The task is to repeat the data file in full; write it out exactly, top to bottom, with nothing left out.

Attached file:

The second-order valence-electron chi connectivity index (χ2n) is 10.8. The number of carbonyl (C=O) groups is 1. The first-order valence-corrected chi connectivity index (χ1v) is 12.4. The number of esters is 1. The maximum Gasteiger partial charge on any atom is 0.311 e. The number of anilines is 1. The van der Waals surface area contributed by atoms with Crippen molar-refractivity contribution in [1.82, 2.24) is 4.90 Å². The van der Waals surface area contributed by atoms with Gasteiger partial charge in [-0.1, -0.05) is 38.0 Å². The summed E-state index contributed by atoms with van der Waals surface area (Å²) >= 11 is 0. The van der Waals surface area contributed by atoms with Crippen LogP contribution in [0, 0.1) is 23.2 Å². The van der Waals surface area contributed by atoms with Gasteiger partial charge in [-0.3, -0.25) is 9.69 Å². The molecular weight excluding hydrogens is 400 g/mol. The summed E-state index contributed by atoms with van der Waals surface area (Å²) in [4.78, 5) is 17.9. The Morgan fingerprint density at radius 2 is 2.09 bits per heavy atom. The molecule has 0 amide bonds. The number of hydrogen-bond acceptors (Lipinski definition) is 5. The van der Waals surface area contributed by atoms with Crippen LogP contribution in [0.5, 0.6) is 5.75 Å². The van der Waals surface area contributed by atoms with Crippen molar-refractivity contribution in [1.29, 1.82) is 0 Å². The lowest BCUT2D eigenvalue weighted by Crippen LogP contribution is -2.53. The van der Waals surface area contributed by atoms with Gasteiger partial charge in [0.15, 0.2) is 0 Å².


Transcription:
The second-order valence-electron chi connectivity index (χ2n) is 10.8. The number of carbonyl (C=O) groups is 1. The first-order valence-corrected chi connectivity index (χ1v) is 12.4. The number of esters is 1. The maximum Gasteiger partial charge on any atom is 0.311 e. The number of anilines is 1. The van der Waals surface area contributed by atoms with Crippen molar-refractivity contribution in [1.82, 2.24) is 4.90 Å². The van der Waals surface area contributed by atoms with Gasteiger partial charge in [-0.1, -0.05) is 38.0 Å². The summed E-state index contributed by atoms with van der Waals surface area (Å²) >= 11 is 0. The van der Waals surface area contributed by atoms with Crippen LogP contribution in [0, 0.1) is 23.2 Å². The van der Waals surface area contributed by atoms with Gasteiger partial charge in [-0.3, -0.25) is 9.69 Å². The molecular weight excluding hydrogens is 400 g/mol. The summed E-state index contributed by atoms with van der Waals surface area (Å²) in [4.78, 5) is 17.9. The Morgan fingerprint density at radius 2 is 2.09 bits per heavy atom. The molecule has 0 amide bonds. The number of hydrogen-bond acceptors (Lipinski definition) is 5. The van der Waals surface area contributed by atoms with Crippen LogP contribution in [0.5, 0.6) is 5.75 Å². The van der Waals surface area contributed by atoms with Crippen molar-refractivity contribution in [1.29, 1.82) is 0 Å². The lowest BCUT2D eigenvalue weighted by Crippen LogP contribution is -2.53. The van der Waals surface area contributed by atoms with Gasteiger partial charge in [0.15, 0.2) is 0 Å².